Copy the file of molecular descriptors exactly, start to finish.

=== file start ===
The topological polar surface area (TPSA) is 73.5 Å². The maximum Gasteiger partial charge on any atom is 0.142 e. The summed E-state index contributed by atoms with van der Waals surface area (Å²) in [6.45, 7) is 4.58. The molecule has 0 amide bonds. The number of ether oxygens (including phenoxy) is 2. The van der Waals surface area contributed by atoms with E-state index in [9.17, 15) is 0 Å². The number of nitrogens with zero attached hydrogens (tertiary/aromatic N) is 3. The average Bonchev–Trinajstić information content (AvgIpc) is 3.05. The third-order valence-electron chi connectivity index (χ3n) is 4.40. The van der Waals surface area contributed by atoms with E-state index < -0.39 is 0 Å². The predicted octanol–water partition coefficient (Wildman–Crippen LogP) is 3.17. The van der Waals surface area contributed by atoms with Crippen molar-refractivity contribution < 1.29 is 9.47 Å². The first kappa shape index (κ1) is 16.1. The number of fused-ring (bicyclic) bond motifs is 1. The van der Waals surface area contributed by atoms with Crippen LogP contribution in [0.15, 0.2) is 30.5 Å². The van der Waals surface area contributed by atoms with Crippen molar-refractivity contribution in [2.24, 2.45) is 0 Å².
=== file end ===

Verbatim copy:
The topological polar surface area (TPSA) is 73.5 Å². The maximum Gasteiger partial charge on any atom is 0.142 e. The summed E-state index contributed by atoms with van der Waals surface area (Å²) in [6.45, 7) is 4.58. The molecule has 0 amide bonds. The number of ether oxygens (including phenoxy) is 2. The van der Waals surface area contributed by atoms with E-state index in [9.17, 15) is 0 Å². The number of nitrogens with zero attached hydrogens (tertiary/aromatic N) is 3. The average Bonchev–Trinajstić information content (AvgIpc) is 3.05. The third-order valence-electron chi connectivity index (χ3n) is 4.40. The van der Waals surface area contributed by atoms with E-state index < -0.39 is 0 Å². The predicted octanol–water partition coefficient (Wildman–Crippen LogP) is 3.17. The van der Waals surface area contributed by atoms with Crippen molar-refractivity contribution < 1.29 is 9.47 Å². The first kappa shape index (κ1) is 16.1. The number of fused-ring (bicyclic) bond motifs is 1. The van der Waals surface area contributed by atoms with Crippen LogP contribution in [0.15, 0.2) is 30.5 Å². The van der Waals surface area contributed by atoms with Crippen molar-refractivity contribution in [2.24, 2.45) is 0 Å².